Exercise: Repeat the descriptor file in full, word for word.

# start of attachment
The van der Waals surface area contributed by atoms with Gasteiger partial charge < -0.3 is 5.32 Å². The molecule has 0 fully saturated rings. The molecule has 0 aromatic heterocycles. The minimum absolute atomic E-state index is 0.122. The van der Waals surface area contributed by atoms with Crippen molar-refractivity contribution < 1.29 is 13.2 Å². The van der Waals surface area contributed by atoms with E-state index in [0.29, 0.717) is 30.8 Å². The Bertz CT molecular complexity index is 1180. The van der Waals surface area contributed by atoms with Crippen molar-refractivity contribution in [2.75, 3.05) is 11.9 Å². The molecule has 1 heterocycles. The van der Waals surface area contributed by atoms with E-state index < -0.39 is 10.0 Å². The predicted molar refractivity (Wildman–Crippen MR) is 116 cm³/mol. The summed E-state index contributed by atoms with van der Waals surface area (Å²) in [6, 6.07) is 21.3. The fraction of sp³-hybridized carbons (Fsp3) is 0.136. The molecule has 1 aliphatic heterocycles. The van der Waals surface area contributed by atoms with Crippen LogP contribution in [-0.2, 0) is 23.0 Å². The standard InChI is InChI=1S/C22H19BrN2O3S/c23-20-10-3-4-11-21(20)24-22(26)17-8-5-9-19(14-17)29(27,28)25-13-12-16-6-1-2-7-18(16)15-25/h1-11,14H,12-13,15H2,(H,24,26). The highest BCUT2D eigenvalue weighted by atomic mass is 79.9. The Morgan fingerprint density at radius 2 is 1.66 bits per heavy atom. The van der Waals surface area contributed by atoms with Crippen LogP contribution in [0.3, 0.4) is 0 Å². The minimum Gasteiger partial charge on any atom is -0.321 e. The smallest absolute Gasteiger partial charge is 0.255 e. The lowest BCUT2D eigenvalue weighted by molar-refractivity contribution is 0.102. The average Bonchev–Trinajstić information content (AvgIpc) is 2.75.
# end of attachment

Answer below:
The van der Waals surface area contributed by atoms with Gasteiger partial charge < -0.3 is 5.32 Å². The molecule has 0 fully saturated rings. The molecule has 0 aromatic heterocycles. The minimum absolute atomic E-state index is 0.122. The van der Waals surface area contributed by atoms with Crippen molar-refractivity contribution < 1.29 is 13.2 Å². The van der Waals surface area contributed by atoms with E-state index in [0.29, 0.717) is 30.8 Å². The Bertz CT molecular complexity index is 1180. The van der Waals surface area contributed by atoms with Crippen molar-refractivity contribution in [2.75, 3.05) is 11.9 Å². The molecule has 1 heterocycles. The van der Waals surface area contributed by atoms with E-state index < -0.39 is 10.0 Å². The predicted molar refractivity (Wildman–Crippen MR) is 116 cm³/mol. The summed E-state index contributed by atoms with van der Waals surface area (Å²) in [6, 6.07) is 21.3. The fraction of sp³-hybridized carbons (Fsp3) is 0.136. The molecule has 1 aliphatic heterocycles. The van der Waals surface area contributed by atoms with Crippen LogP contribution in [-0.2, 0) is 23.0 Å². The standard InChI is InChI=1S/C22H19BrN2O3S/c23-20-10-3-4-11-21(20)24-22(26)17-8-5-9-19(14-17)29(27,28)25-13-12-16-6-1-2-7-18(16)15-25/h1-11,14H,12-13,15H2,(H,24,26). The highest BCUT2D eigenvalue weighted by atomic mass is 79.9. The Morgan fingerprint density at radius 2 is 1.66 bits per heavy atom. The van der Waals surface area contributed by atoms with Crippen LogP contribution in [0.3, 0.4) is 0 Å². The minimum Gasteiger partial charge on any atom is -0.321 e. The smallest absolute Gasteiger partial charge is 0.255 e. The lowest BCUT2D eigenvalue weighted by molar-refractivity contribution is 0.102. The average Bonchev–Trinajstić information content (AvgIpc) is 2.75.